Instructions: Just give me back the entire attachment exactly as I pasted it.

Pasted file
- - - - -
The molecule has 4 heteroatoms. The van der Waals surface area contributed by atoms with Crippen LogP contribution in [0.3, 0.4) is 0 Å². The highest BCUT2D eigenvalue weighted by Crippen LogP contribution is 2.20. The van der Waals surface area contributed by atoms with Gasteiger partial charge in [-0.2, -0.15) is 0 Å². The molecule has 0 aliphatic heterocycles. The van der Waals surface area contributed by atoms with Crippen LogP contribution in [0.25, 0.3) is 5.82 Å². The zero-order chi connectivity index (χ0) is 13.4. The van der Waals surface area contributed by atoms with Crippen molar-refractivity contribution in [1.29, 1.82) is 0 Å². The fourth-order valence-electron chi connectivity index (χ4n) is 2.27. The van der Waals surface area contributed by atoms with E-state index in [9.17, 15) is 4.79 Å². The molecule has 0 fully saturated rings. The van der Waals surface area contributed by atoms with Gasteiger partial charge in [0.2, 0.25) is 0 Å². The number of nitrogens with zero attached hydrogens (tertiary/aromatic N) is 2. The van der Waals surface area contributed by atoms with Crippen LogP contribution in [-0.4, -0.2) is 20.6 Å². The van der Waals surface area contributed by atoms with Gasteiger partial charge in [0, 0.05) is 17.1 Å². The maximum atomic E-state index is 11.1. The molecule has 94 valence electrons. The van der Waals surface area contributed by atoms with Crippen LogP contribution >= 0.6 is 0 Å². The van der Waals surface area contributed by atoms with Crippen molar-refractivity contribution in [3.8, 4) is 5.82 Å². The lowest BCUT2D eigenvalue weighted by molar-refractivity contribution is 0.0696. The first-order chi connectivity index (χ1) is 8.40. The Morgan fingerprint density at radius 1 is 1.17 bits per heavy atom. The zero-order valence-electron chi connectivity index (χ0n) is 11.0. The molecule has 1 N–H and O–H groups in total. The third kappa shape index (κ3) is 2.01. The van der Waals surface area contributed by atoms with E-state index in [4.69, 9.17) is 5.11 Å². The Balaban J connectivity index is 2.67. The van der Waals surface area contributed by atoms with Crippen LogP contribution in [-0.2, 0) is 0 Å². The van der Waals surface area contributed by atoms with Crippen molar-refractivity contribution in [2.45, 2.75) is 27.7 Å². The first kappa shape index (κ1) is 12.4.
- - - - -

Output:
The molecule has 4 heteroatoms. The van der Waals surface area contributed by atoms with Crippen LogP contribution in [0.3, 0.4) is 0 Å². The highest BCUT2D eigenvalue weighted by Crippen LogP contribution is 2.20. The van der Waals surface area contributed by atoms with Gasteiger partial charge in [-0.2, -0.15) is 0 Å². The molecule has 0 aliphatic heterocycles. The van der Waals surface area contributed by atoms with Crippen LogP contribution in [0.25, 0.3) is 5.82 Å². The zero-order chi connectivity index (χ0) is 13.4. The van der Waals surface area contributed by atoms with Crippen molar-refractivity contribution in [1.29, 1.82) is 0 Å². The fourth-order valence-electron chi connectivity index (χ4n) is 2.27. The van der Waals surface area contributed by atoms with E-state index in [9.17, 15) is 4.79 Å². The molecule has 0 fully saturated rings. The van der Waals surface area contributed by atoms with Gasteiger partial charge in [0.2, 0.25) is 0 Å². The number of nitrogens with zero attached hydrogens (tertiary/aromatic N) is 2. The van der Waals surface area contributed by atoms with Crippen LogP contribution in [-0.4, -0.2) is 20.6 Å². The van der Waals surface area contributed by atoms with Gasteiger partial charge in [0, 0.05) is 17.1 Å². The maximum atomic E-state index is 11.1. The molecule has 94 valence electrons. The van der Waals surface area contributed by atoms with Crippen LogP contribution >= 0.6 is 0 Å². The van der Waals surface area contributed by atoms with Crippen molar-refractivity contribution in [3.8, 4) is 5.82 Å². The lowest BCUT2D eigenvalue weighted by molar-refractivity contribution is 0.0696. The first-order chi connectivity index (χ1) is 8.40. The Morgan fingerprint density at radius 1 is 1.17 bits per heavy atom. The zero-order valence-electron chi connectivity index (χ0n) is 11.0. The molecule has 1 N–H and O–H groups in total. The third kappa shape index (κ3) is 2.01. The van der Waals surface area contributed by atoms with E-state index in [4.69, 9.17) is 5.11 Å². The Balaban J connectivity index is 2.67. The van der Waals surface area contributed by atoms with Crippen LogP contribution in [-0.2, 0) is 0 Å². The van der Waals surface area contributed by atoms with Crippen molar-refractivity contribution in [2.45, 2.75) is 27.7 Å². The first kappa shape index (κ1) is 12.4.